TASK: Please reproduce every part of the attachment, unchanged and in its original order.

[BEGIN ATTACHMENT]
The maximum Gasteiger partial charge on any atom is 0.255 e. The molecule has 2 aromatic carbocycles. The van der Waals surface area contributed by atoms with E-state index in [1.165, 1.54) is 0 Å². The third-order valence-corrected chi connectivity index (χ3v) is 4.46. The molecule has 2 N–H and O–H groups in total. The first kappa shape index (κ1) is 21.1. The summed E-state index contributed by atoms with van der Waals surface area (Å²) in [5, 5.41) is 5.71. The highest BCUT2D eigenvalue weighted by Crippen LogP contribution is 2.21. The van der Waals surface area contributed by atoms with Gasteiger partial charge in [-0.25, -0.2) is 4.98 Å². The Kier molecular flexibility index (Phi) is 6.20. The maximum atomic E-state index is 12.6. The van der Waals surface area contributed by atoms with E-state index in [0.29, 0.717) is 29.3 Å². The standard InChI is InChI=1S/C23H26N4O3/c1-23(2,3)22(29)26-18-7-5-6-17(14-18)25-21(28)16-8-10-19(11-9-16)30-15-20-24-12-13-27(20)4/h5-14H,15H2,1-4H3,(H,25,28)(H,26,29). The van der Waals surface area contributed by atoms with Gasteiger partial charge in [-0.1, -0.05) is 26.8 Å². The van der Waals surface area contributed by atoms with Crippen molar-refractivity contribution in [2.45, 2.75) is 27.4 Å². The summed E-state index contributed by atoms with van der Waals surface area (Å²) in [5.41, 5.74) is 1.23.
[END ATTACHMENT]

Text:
The maximum Gasteiger partial charge on any atom is 0.255 e. The molecule has 2 aromatic carbocycles. The van der Waals surface area contributed by atoms with E-state index in [1.165, 1.54) is 0 Å². The third-order valence-corrected chi connectivity index (χ3v) is 4.46. The molecule has 2 N–H and O–H groups in total. The first kappa shape index (κ1) is 21.1. The summed E-state index contributed by atoms with van der Waals surface area (Å²) in [5, 5.41) is 5.71. The highest BCUT2D eigenvalue weighted by Crippen LogP contribution is 2.21. The van der Waals surface area contributed by atoms with Gasteiger partial charge in [-0.25, -0.2) is 4.98 Å². The Kier molecular flexibility index (Phi) is 6.20. The maximum atomic E-state index is 12.6. The van der Waals surface area contributed by atoms with E-state index in [0.29, 0.717) is 29.3 Å². The standard InChI is InChI=1S/C23H26N4O3/c1-23(2,3)22(29)26-18-7-5-6-17(14-18)25-21(28)16-8-10-19(11-9-16)30-15-20-24-12-13-27(20)4/h5-14H,15H2,1-4H3,(H,25,28)(H,26,29). The van der Waals surface area contributed by atoms with Gasteiger partial charge in [-0.1, -0.05) is 26.8 Å². The van der Waals surface area contributed by atoms with Crippen molar-refractivity contribution in [2.45, 2.75) is 27.4 Å². The summed E-state index contributed by atoms with van der Waals surface area (Å²) in [5.41, 5.74) is 1.23.